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4 Scary Things Living in Your Dog's Bed

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Scary Things Living in Your Dog's Bed

By Stacia Friedman

 

The scariest things in your dog’s bed are the ones that can be hard to see. They include thousands of microorganisms – parasites, bacteria, viruses and fungi. Find out how to limit the spread of these not-so-welcome guests and how to properly clean your dog’s bed to ensure a safe sleeping environment.

 

 

External Parasites

Your dog may catch fleas or mites from another animal (or from you in some cases) and bring them into your home and his bed. “Fleas can hitch a ride into your home on your pant leg or shoe,” says Dr. Jeffrey Stupine, head veterinarian at the Pennsylvania SPCA. “If you get little red spots on your ankles or your pet is scratching, it’s probably fleas. If you have an infestation, there may be invisible larvae waiting to hatch in your dog’s bedding.”

 

The mites that cause sarcoptic mange can live for a day or so off their host and in the environment (like your dog’s bed). Sarcoptic mange mites can cause scabies in people.

 

 

Ringworm

“Ringworm is not a worm but a fungal infection, medically known as dermatophytosis, that infects a dog’s skin, hair and claws and gets its name from the round, pink lesion it forms on the skin [in people],” says Dr. Daniel Morris, a veterinary dermatologist at University of Pennsylvania Veterinary School. Symptoms in dogs include redness, itching, hair loss, crusty patches and brittle claws.

 

Ringworm spores shed by a dog can live in the environment—including his bedding—for up to two years. If left untreated, the fungal infection can spread and infect other animals or humans living in your home. 

 

 

Roundworms and Hookworms

Roundworms (nematodes or ascarids) are parasites that live in the intestine of dogs. These parasites feed off of partially digested intestinal contents. According to the Companion Animal Parasite Council (CAPC) many  infected dogs shed roundworm eggs in their feces, and your dog may be infected by ingesting the infected feces or by eating a small, infected animal such as a mouse. Roundworms may also be passed from a mother to her puppies. Symptoms include diarrhea, vomiting, weight loss, dull hair, coughing and a potbellied appearance. If your dog is infected with roundworms, his bedding may contain invisible eggs.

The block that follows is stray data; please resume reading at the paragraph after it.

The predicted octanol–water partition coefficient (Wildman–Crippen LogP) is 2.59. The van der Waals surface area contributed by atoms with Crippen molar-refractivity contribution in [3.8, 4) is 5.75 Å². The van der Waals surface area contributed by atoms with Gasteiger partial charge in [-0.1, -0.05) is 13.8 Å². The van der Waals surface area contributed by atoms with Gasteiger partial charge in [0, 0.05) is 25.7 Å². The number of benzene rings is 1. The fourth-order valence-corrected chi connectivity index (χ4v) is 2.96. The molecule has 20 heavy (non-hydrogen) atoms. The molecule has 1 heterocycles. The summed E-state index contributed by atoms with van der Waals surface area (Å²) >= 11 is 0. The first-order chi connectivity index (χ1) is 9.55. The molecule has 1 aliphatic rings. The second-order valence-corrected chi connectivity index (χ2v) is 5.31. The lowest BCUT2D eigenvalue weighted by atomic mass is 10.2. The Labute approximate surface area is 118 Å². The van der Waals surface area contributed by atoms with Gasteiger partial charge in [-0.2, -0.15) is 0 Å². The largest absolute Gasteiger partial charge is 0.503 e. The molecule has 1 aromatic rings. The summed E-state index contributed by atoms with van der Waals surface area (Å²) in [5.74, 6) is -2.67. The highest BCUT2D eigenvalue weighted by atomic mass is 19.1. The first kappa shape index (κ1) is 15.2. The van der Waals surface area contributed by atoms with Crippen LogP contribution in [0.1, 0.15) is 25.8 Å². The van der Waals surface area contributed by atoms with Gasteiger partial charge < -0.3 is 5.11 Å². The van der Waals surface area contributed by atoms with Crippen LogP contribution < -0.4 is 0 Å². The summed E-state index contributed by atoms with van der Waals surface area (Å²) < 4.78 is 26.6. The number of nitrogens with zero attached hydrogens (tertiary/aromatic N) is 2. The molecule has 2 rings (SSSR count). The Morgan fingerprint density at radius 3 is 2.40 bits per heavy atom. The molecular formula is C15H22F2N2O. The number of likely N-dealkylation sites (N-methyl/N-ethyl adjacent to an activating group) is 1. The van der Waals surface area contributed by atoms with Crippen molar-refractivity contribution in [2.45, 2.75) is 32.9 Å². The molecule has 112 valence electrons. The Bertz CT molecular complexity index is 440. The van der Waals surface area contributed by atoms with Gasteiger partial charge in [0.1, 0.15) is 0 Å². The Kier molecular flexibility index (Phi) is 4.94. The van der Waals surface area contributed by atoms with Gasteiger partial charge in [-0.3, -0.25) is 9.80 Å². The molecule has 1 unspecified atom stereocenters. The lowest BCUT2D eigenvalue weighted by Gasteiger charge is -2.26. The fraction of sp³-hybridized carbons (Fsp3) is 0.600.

Named for their fishing hook shape, hookworms live in the small intestine, ingest their host’s blood, and shed their eggs in feces. Your dog may get hookworm from eating contaminated soil or infected prey animals, larvae may burrow through the skin, or puppies may contract hookworms from their mothers. Symptoms of hookworms include weight loss and diarrhea. If your dog has hookworm, his bedding may contain hookworm larvae, which are transmitted through fecal matter that may be invisible to the eye.

 

 

Salmonella and Listeria

People usually associate Salmonella and Listeria with human food-borne illnesses but the Centers for Disease Control and Prevention (CDC) has found that 25 percent of commercial raw dog food tested positive for these harmful bacteria. Symptoms of Salmonella and Listeria infection in dogs include high temperature, refusal to eat, weight loss, diarrhea, vomiting and lethargy.

 

According to the CDC, dogs can carry the harmful bacteria in their intestines without showing signs of illness and expose humans in the household. To avoid the risk, the CDC recommends cleaning all surfaces, including bedding, on a regular basis, washing your hands thoroughly, safely storing and handling raw pet food, not letting your dog lick you around your face, and cleaning up your dog’s poop carefully.

 

 

Ways to Keep Your Pet’s Bedding Safe

 

Wash dog bedding regularly. When buying a bed for your dog, pay close attention to the washing instructions. If the bedding can be machine washed in hot water and dried on a high setting, you’ve got a winner. “High heat is the only way to kill parasites, their larvae and bacteria,” says Morris, who recommends washing your dog’s bedding weekly.

 

Keep your dog clean and well groomed.  “Adequate brushing can often decrease the need for bathing,” says veterinary dermatologist Staci Wiemelt, VMD. “The average dog that isn’t out having fun in the mud and doesn’t have any skin conditions can safely be bathed every three months.”

 

If your best friend loves getting dirty and needs to be bathed more often, try a mild vet-approved shampoo or use plain, lukewarm water. Between shampoos, you may want to use vet-approved wet wipes to clean your dog’s paws before he enters the house.

 

Apply flea and tick medication. Don’t forget to apply flea and tick medication year round to avoid the presence of these nasty parasites in your home. Work with your veterinarian to find the best option for your dog.  

 

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